If Serino came across a person who gave an account “fact for fact, word for word, what would you think of the person’s veracity?” O’Mara asked.
“I would think he was completely honest or completely false,” Serino said.
In one recording, Zimmerman is heard describing how he saw Martin and told a police dispatcher: “These guys always get away … the people committing the burglaries.” The prosecution has portrayed Zimmerman as having been increasingly frustrated by crime in the housing community.
Zimmerman told Singleton that he lost track of Martin, so he got out of his vehicle to look for a street name that he could pass on to authorities. When the dispatcher said that Zimmerman didn’t need to follow Martin, Zimmerman said he started to head back to his vehicle.
At that point, Zimmerman said in the recording, Martin jumped out, apparently from some bushes and attacked him. Zimmerman said he fell to the ground and yelled for help as Martin began hitting his head against the sidewalk.
“I said, ‘Help me. Help me. He’s killing me,'” Zimmerman said. He told the police investigator that Martin replied, “You’re going to die tonight.”
He and Martin struggled, Zimmerman said, and as they fought his gun became visible. Zimmerman said he shot Martin because he thought Martin was reaching for the weapon.
“You got me,” the teenager said, Zimmerman told the officer.
Singleton said Zimmerman seemed surprised when she told him Martin was dead. “He’s dead?” Singleton recounted him asking.
O’Mara also asked Singleton whether a traumatic event, such as a shooting, could have an effect on a person’s ability to recount the events. She agreed it could.
Singleton also said she had no evidence that Zimmerman had any ill will, anger or hatred for the teen — terms that could be crucial for the prosecution to get a second-degree murder conviction.
Earlier, an FBI audio expert who played a key role helping the defense during pretrial hearings testified as a prosecution witness that there was no way to definitively identify whose voice is heard screaming on an emergency call.
Hirotaka Nakasone was called to establish the effectiveness of voice identification by someone who is familiar with the sounds being examined.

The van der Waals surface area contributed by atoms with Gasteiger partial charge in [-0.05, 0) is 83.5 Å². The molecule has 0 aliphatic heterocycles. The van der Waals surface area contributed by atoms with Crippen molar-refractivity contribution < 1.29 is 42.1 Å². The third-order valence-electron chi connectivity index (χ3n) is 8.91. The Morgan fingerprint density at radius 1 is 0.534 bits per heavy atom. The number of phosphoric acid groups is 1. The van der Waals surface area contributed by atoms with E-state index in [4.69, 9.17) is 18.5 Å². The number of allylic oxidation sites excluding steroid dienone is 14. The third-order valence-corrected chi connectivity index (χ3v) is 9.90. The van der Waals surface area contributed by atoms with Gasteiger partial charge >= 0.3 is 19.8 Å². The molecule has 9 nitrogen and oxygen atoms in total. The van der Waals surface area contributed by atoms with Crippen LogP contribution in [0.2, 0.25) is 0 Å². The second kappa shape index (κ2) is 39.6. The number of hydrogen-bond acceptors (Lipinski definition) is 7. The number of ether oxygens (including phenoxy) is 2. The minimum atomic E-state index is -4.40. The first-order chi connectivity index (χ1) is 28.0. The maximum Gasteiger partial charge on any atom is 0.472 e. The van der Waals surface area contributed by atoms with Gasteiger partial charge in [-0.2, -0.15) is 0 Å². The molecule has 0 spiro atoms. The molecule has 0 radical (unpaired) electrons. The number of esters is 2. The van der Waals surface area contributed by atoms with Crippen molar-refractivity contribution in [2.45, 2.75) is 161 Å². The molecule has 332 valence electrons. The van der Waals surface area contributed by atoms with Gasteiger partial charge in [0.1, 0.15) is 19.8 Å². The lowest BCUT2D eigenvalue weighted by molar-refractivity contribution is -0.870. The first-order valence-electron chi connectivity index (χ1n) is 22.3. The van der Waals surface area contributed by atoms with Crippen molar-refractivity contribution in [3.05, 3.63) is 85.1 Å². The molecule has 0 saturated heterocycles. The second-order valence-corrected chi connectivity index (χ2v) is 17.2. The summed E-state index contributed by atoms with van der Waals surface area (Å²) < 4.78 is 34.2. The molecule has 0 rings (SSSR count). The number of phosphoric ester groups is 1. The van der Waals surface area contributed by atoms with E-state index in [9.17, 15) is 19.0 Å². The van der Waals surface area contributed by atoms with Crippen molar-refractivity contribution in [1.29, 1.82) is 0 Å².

Martin’s mother, Sybrina Fulton, is expected to testify that the screams on the tape were her son’s.
Gov. Jerry Brown holds strong hand on prisons
SACRAMENTO — Three liberal federal judges — relics of the Jimmy Carter era — are trying to force Gov. Jerry Brown to release nearly 10,000 criminals from state prisons. Politically, it doesn’t get much better for a governor.
The judges are threatening to hold Brown in contempt of court if he refuses to free the felons.
Go ahead, to paraphrase a former Carmel mayor, make his day. Fine him.
That’s one fine, I suspect, most California taxpayers would gladly pay for a governor trying to keep bad guys behind bars.
Except if I were an ambitious state controller like John Chiang, I’d refuse to write the check.
Then what? The federal government could retaliate by withholding funds from the state, such as money to help pay for poor people’s medical care. Would President Obama really allow that? He has more political smarts. You’d think.
The judges could order federal marshals to open the cell doors. Brown then could stand in one, a la segregationist Alabama Gov. George Wallace. That certainly didn’t hurt Wallace politically.
And Wallace was shamefully standing in the schoolhouse door trying to protect a university’s bigotry from integration by black students. Brown would be heroically protecting citizens from thugs.
The marshals could slap cuffs on the governor and drag him off to jail. Can’t visualize that, either. But there’d be no better way for him to campaign for reelection next year.
Although a recent USC Dornsife/Los Angeles Times poll found that most voters favor the early release of low-level, nonviolent offenders, they also don’t want to sacrifice public safety by dumping more criminals on the street.